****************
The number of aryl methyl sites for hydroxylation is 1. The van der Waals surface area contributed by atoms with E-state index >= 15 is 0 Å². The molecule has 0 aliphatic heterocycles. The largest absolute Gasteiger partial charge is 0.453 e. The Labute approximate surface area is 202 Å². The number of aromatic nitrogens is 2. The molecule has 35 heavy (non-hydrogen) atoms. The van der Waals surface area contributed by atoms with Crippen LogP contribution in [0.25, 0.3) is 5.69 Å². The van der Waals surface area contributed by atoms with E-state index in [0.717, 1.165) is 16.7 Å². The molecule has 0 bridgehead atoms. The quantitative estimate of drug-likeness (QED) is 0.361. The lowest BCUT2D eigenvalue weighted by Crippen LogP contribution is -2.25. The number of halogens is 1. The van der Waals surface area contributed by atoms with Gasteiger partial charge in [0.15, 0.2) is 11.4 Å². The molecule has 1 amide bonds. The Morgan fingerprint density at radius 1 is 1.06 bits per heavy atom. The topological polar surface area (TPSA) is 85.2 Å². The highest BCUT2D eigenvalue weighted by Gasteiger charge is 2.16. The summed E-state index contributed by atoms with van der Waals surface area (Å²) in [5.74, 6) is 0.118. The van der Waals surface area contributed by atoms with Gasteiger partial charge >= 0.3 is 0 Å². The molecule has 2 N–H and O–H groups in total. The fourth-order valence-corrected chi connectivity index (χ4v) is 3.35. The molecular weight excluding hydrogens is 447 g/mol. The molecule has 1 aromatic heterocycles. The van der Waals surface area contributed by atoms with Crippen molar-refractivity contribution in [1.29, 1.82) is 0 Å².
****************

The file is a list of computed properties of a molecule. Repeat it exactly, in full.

The number of aryl methyl sites for hydroxylation is 1. The van der Waals surface area contributed by atoms with E-state index >= 15 is 0 Å². The molecule has 0 aliphatic heterocycles. The largest absolute Gasteiger partial charge is 0.453 e. The Labute approximate surface area is 202 Å². The number of aromatic nitrogens is 2. The molecule has 35 heavy (non-hydrogen) atoms. The van der Waals surface area contributed by atoms with Crippen LogP contribution in [0.25, 0.3) is 5.69 Å². The van der Waals surface area contributed by atoms with E-state index in [0.717, 1.165) is 16.7 Å². The molecule has 0 bridgehead atoms. The quantitative estimate of drug-likeness (QED) is 0.361. The lowest BCUT2D eigenvalue weighted by Crippen LogP contribution is -2.25. The number of halogens is 1. The van der Waals surface area contributed by atoms with Gasteiger partial charge in [0.15, 0.2) is 11.4 Å². The molecule has 1 amide bonds. The Morgan fingerprint density at radius 1 is 1.06 bits per heavy atom. The topological polar surface area (TPSA) is 85.2 Å². The highest BCUT2D eigenvalue weighted by Gasteiger charge is 2.16. The summed E-state index contributed by atoms with van der Waals surface area (Å²) in [5.74, 6) is 0.118. The van der Waals surface area contributed by atoms with Gasteiger partial charge >= 0.3 is 0 Å². The molecule has 2 N–H and O–H groups in total. The fourth-order valence-corrected chi connectivity index (χ4v) is 3.35. The molecular weight excluding hydrogens is 447 g/mol. The molecule has 1 aromatic heterocycles. The van der Waals surface area contributed by atoms with Crippen molar-refractivity contribution in [1.29, 1.82) is 0 Å².